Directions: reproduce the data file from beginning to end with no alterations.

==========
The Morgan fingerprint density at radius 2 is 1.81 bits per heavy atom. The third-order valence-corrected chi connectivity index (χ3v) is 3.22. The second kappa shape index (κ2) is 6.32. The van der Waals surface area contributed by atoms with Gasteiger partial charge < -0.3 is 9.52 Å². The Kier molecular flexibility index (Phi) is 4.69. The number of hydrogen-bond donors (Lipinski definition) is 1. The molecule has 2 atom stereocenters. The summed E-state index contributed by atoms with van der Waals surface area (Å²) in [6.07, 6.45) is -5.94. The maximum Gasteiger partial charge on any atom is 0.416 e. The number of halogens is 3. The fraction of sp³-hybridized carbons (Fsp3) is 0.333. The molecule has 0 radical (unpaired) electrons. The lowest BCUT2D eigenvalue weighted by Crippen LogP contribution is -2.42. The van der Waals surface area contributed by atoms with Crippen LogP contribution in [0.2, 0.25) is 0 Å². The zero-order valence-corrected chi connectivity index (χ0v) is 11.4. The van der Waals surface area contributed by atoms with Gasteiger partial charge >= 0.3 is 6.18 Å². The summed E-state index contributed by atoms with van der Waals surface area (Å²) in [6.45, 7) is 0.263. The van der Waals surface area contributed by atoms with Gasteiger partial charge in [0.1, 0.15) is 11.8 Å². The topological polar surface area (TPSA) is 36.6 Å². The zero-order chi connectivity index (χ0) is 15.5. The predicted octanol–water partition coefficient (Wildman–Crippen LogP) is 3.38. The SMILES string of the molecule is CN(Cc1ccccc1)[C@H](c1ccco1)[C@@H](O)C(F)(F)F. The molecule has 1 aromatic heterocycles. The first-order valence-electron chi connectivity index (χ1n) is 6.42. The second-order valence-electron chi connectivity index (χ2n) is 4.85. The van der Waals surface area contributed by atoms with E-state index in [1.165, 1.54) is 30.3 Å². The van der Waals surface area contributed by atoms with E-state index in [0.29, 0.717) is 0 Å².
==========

The Morgan fingerprint density at radius 2 is 1.81 bits per heavy atom. The third-order valence-corrected chi connectivity index (χ3v) is 3.22. The second kappa shape index (κ2) is 6.32. The van der Waals surface area contributed by atoms with Gasteiger partial charge < -0.3 is 9.52 Å². The Kier molecular flexibility index (Phi) is 4.69. The number of hydrogen-bond donors (Lipinski definition) is 1. The molecule has 2 atom stereocenters. The summed E-state index contributed by atoms with van der Waals surface area (Å²) in [6.07, 6.45) is -5.94. The maximum Gasteiger partial charge on any atom is 0.416 e. The number of halogens is 3. The fraction of sp³-hybridized carbons (Fsp3) is 0.333. The molecule has 0 radical (unpaired) electrons. The lowest BCUT2D eigenvalue weighted by Crippen LogP contribution is -2.42. The van der Waals surface area contributed by atoms with Crippen LogP contribution in [0.2, 0.25) is 0 Å². The zero-order valence-corrected chi connectivity index (χ0v) is 11.4. The van der Waals surface area contributed by atoms with Gasteiger partial charge >= 0.3 is 6.18 Å². The summed E-state index contributed by atoms with van der Waals surface area (Å²) in [6.45, 7) is 0.263. The van der Waals surface area contributed by atoms with Gasteiger partial charge in [0.1, 0.15) is 11.8 Å². The topological polar surface area (TPSA) is 36.6 Å². The zero-order chi connectivity index (χ0) is 15.5. The predicted octanol–water partition coefficient (Wildman–Crippen LogP) is 3.38. The SMILES string of the molecule is CN(Cc1ccccc1)[C@H](c1ccco1)[C@@H](O)C(F)(F)F. The molecule has 1 aromatic heterocycles. The first-order valence-electron chi connectivity index (χ1n) is 6.42. The second-order valence-electron chi connectivity index (χ2n) is 4.85. The van der Waals surface area contributed by atoms with E-state index in [1.165, 1.54) is 30.3 Å². The van der Waals surface area contributed by atoms with E-state index in [0.29, 0.717) is 0 Å².